More information

Speech Therapy for Cleft Palate or Velopharyngeal Dysfunction (VPD) Indications for Speech Therapy

Speech Therapy for Cleft Palate or Velopharyngeal Dysfunction (VPD) Indications for Speech Therapy Speech Therapy for Cleft Palate or Velopharyngeal Dysfunction (VPD), CCC-SLP Cincinnati Children s Hospital Medical Center Children with a history of cleft palate or submucous cleft are at risk for resonance

More information

3. Production and Classification of Speech Sounds. (Most materials from these slides come from Dan Jurafsky)

3. Production and Classification of Speech Sounds. (Most materials from these slides come from Dan Jurafsky) 3. Production and Classification of Speech Sounds (Most materials from these slides come from Dan Jurafsky) Speech Production Process Respiration: We (normally) speak while breathing out. Respiration provides

More information

Analyse spelling errors

Analyse spelling errors Analyse spelling errors Why the strategy is important Children with a history of chronic conductive hearing loss have difficulty in developing accurate representations of sounds and words. The effects

More information

Common Pronunciation Problems for Cantonese Speakers

Common Pronunciation Problems for Cantonese Speakers Common Pronunciation Problems for Cantonese Speakers P7 The aim of this leaflet This leaflet provides information on why pronunciation problems may occur and specific sounds in English that Cantonese speakers

More information

2.2 Vowel and consonant

2.2 Vowel and consonant 2.2 Vowel and consonant The words vowel and consonant are very familiar ones, but when we study the sounds of speech scientifically we find that it is not easy to define exactly what they mean. The most

More information

Phonetics and Phonology

Phonetics and Phonology Phonetics and Phonology Humans have a complex system of using sounds to produce language. The study of linguistic sounds is called Phonetics. Phonology is the study of systems of sounds, often the sound

More information

L3: Organization of speech sounds

L3: Organization of speech sounds L3: Organization of speech sounds Phonemes, phones, and allophones Taxonomies of phoneme classes Articulatory phonetics Acoustic phonetics Speech perception Prosody Introduction to Speech Processing Ricardo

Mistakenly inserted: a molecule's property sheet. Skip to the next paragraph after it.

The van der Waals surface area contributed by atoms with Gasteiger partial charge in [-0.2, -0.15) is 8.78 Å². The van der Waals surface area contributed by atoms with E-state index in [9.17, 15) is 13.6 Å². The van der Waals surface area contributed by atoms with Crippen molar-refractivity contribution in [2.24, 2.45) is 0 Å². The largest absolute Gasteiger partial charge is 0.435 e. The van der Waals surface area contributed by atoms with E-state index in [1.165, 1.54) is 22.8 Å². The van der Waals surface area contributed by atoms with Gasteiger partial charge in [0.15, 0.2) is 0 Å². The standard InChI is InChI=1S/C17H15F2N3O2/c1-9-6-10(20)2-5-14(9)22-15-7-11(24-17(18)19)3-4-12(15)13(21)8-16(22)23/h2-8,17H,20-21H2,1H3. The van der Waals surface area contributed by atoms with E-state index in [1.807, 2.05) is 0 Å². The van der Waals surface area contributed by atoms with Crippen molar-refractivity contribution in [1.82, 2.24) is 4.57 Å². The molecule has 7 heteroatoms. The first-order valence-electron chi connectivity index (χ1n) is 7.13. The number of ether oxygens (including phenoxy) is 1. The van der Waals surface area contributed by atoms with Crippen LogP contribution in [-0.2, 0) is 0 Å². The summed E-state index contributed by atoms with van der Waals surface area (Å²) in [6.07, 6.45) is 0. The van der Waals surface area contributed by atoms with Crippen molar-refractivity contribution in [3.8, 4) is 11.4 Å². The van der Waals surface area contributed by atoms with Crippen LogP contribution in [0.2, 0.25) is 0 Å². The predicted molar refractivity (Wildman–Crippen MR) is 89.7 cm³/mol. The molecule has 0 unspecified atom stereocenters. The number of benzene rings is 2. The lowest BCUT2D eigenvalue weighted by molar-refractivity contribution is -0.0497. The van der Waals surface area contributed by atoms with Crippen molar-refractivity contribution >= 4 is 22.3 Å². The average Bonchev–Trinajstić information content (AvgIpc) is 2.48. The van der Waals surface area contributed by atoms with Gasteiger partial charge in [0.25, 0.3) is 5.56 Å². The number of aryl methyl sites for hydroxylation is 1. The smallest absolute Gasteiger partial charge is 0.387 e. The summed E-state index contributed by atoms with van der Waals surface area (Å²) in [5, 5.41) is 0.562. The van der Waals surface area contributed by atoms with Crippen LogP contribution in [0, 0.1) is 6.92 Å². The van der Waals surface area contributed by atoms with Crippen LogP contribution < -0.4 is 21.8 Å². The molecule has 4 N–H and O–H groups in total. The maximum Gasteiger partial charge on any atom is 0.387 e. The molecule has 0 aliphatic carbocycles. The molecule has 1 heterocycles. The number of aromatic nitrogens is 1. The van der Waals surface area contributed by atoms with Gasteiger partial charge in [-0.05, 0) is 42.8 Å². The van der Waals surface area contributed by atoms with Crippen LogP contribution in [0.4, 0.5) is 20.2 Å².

More information

Sound inventories: similarities and differences across languages

Sound inventories: similarities and differences across languages Phonology Sónia Frota Marisa Cruz Laboratório de Fonética (FLUL/CLUL) Universidade de Lisboa 9 de Outubro de 2015 Sound inventories: similarities and differences across languages obrigado! thank you! teßekkür

More information

4 Phonetics. Speech Organs

4 Phonetics. Speech Organs 4 Phonetics Speech is a very hierarchical and complex physical phenomenon, including issues related to cognition, language, physiology, hearing and acoustics. A research including features of these fields

More information

Voicing and Devoicing Rules in East and Southeast Asian Languages

Voicing and Devoicing Rules in East and Southeast Asian Languages Wayne State University DigitalCommons@WayneState Honors College Theses Irvin D. Reid Honors College 1-6-2012 Voicing and Devoicing Rules in East and Southeast Asian Languages Siyu C. Zhang crystal.zhang@wayne.edu

More information

1. The Sounds of Telugu

1. The Sounds of Telugu Page 1 of 11 1. The Sounds of Telugu Part - I The best and fastest way to learn the sounds is to seek help from a native Telugu speaker. The next best thing is to find a source of recorded voices such

More information

Chapter 3: The Sounds of Language: Phonetics Part II: Vowels.

Chapter 3: The Sounds of Language: Phonetics Part II: Vowels. 25 Chapter 3: The Sounds of Language: Phonetics Part II: Vowels. It is in vowels that accents of English differ most, often quite radically. If you speak an accent other than RP, you may find some vowels

More information

A LITTLE ENCYCLOPAEDIA OF PHONETICS. Peter Roach Professor of Phonetics University of Reading, UK.

A LITTLE ENCYCLOPAEDIA OF PHONETICS. Peter Roach Professor of Phonetics University of Reading, UK. A LITTLE ENCYCLOPAEDIA OF PHONETICS Peter Roach Professor of Phonetics University of Reading, UK. email: p.j.roach@reading.ac.uk Website: http://www.linguistics.reading.ac.uk/staff/peter.roach 2002 This

More information

SEDAT ERDOĞAN. Ses, Dil, Edebiyat, Öğrenim... TEMEL İNGİLİZCE. Ses dilin temelidir, özüdür... Türkiye de ses öğrenimi

SEDAT ERDOĞAN. Ses, Dil, Edebiyat, Öğrenim... TEMEL İNGİLİZCE. Ses dilin temelidir, özüdür... Türkiye de ses öğrenimi SEDAT ERDOĞAN Ses, Dil, Edebiyat, Öğrenim... TEMEL İNGİLİZCE Ses dilin temelidir, özüdür... Türkiye de ses öğrenimi olmadığından dil öğrenimi zayıftır, kötüdür... PRONUNCIATION HINTS */a/ vowel sound is

More information

Phonetic transcription. Ling 205, autumn 2012 Week 3

Phonetic transcription. Ling 205, autumn 2012 Week 3 Phonetic transcription Ling 205, autumn 2012 Week 3 How many syllables? Syllables can be thought of as local peaks of voicing loudness within a word, which are more than fleeting in duration. Basically

More information

Bharathiar University School of Distance Education MA English Language & Literature from 2007 onwards Study material

Bharathiar University School of Distance Education MA English Language & Literature from 2007 onwards Study material 1 Bharathiar University School of Distance Education MA English Language & Literature from 2007 onwards Study material Paper IV The English Language I Text Prescribed: J.D.O Connor: Better English Pronunciation

More information

Phonetics, Phonology, and Phonics